DocDrex1

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Hey Guys!

Just wondering, do Israeli FMG's have an advantage over other FMG's...say from the Caribbean? Do they have an advantage over British FMG's?

It seems that the schools really are geared towards US practice so I would think that they might have some advantage. However, maybe all program directors tend to treat all FMG's in the same category??

I know Sackler grads have built a strong reputation so they may be favoured (in the NY area where they have a lot of connections). But how about Technion or BGU graduates? BGU is a much newer school. Maybe some of Sackler's good reputation is also helping the other schools as well? Thanks for the help guys.

Drex
 

IzzyMD09

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Matriculating at Israeli Medical Schools and their partners in the U.S. such as Columbia Presby do have more advantages than Carribean Schools,

Students that do graduate from Israeli medical schools are considered FMG's no doubt, the difference is an overwhelming majority of students studying in Israel do so for a specific reason, and one of those reasons is NOT because they couldn't get into US schools on the contrary Carribean schools are more often then not a last ditch effort for students passionate about medicine but unable to get into US schools to become doctors.

Be it having a strong cultural or political or religious connection to Israel or a desire to learn medicine alongside a strong and superior to all others international health curriculum, there are many reasons that students choose to study in Israel. Academics and Research in clinical and basic sciences are comparable to the most prestigious institutions in the US and Europe. You will find no shortage of highly published and well renowned physicians in any given field in Israel.Additionally tuition costs are less, standard of living is great for a fraction of the cost, and the education at all three institutions is superb.

Class sizes are small, and the standards for admission are similar to those of the states, sometimes even higher since at least at Ben-Gurion Univ MSIH there are about 1000 applicants for 35-40 positions, as opposed to the Carribean where there are 300 size classes that start 3-4 times a year.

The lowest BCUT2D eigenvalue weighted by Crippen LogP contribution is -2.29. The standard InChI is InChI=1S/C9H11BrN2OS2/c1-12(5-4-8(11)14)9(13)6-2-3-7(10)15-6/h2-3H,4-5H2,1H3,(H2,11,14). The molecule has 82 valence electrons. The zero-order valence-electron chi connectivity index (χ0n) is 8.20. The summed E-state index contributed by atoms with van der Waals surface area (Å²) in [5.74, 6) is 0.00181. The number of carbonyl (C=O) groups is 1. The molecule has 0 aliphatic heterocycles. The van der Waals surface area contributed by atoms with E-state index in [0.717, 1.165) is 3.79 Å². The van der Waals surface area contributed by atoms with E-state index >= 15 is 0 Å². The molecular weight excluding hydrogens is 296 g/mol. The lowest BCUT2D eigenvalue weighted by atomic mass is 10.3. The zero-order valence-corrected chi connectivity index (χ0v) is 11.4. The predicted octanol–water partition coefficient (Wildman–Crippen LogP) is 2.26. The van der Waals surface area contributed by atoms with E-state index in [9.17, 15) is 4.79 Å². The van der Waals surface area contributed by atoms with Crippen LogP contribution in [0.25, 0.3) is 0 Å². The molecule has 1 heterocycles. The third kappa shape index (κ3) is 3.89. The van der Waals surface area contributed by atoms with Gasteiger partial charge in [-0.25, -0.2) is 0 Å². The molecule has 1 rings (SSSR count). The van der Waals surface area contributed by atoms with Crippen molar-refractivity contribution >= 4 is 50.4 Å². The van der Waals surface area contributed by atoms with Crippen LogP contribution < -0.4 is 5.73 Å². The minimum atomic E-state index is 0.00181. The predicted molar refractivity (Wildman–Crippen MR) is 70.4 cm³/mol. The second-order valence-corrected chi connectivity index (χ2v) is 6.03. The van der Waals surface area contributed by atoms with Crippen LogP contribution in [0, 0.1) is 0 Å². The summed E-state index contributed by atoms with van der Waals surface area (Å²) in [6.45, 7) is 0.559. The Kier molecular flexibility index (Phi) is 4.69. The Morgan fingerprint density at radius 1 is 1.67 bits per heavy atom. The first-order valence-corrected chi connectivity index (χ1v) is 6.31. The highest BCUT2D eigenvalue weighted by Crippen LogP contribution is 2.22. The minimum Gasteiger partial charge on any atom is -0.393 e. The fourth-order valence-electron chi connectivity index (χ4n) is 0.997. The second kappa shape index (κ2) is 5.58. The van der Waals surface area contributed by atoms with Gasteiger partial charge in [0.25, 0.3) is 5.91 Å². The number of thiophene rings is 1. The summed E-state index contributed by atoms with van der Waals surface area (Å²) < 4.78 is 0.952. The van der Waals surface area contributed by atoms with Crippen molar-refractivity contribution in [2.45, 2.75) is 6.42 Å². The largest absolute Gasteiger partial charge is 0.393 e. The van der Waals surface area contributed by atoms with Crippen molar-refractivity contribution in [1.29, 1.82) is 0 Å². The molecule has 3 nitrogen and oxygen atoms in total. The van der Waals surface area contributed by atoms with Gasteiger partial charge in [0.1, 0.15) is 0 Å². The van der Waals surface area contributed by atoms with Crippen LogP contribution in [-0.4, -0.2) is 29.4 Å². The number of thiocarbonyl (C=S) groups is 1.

So in summation, yes you are an FMG, and no Israeli schools are regarded much much much higher than Caribbean schools!

hope that helps

Izzy
 

IzzyMD09

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Congratulations to the Class of 2009 for the by and far best match our school has ever seen....EVER!!!

Stay tuned to the website www.msihMD.org for the updated Match list for this years match!!!!!

And as always anyone interested in discussing or asking questions about BGU-MSIH please feel free to continue to PM me!

Izzy
 
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WorldTravelerMD

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Izzy,
I was recently accepted to BGU. Any advice on deciding between BGU and a US state school. Advice on preparing to go, what you wish you had know, brought with you, should have brought/left behind. What is the actual classroom/study environment like? I am very passionate about going overseas, but I am realy not sure about what specialty I want to persue (I really like Peds and GenSurg; which are about as opposite as you can get). Is it wise to go to BGU not knowing exactly what you want to do? Thanks Id love to hear any advice you can think of.
 

IzzyMD09

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Hi WOrld,

I think I replied to you on another post, YOu dont need to take much, I would say the student handout which was updated my second year pretty much sums up everything, what I found most important was reading books for pleasure, and lots of DVD's, that may have changed now what with technology and downloading stuff and what not, but I cant think of anything else

it all depends on what you like, my hiking backpack came in handy several times, everything else you can get there

Ill be honest about classrooms, they arent so great, they are crowded and uncomfortable, if one person is sick everyone gets sick, and the annoying person that talks all the time (most likely me) will disrupt everyone (i am sorry my class I cant help it...)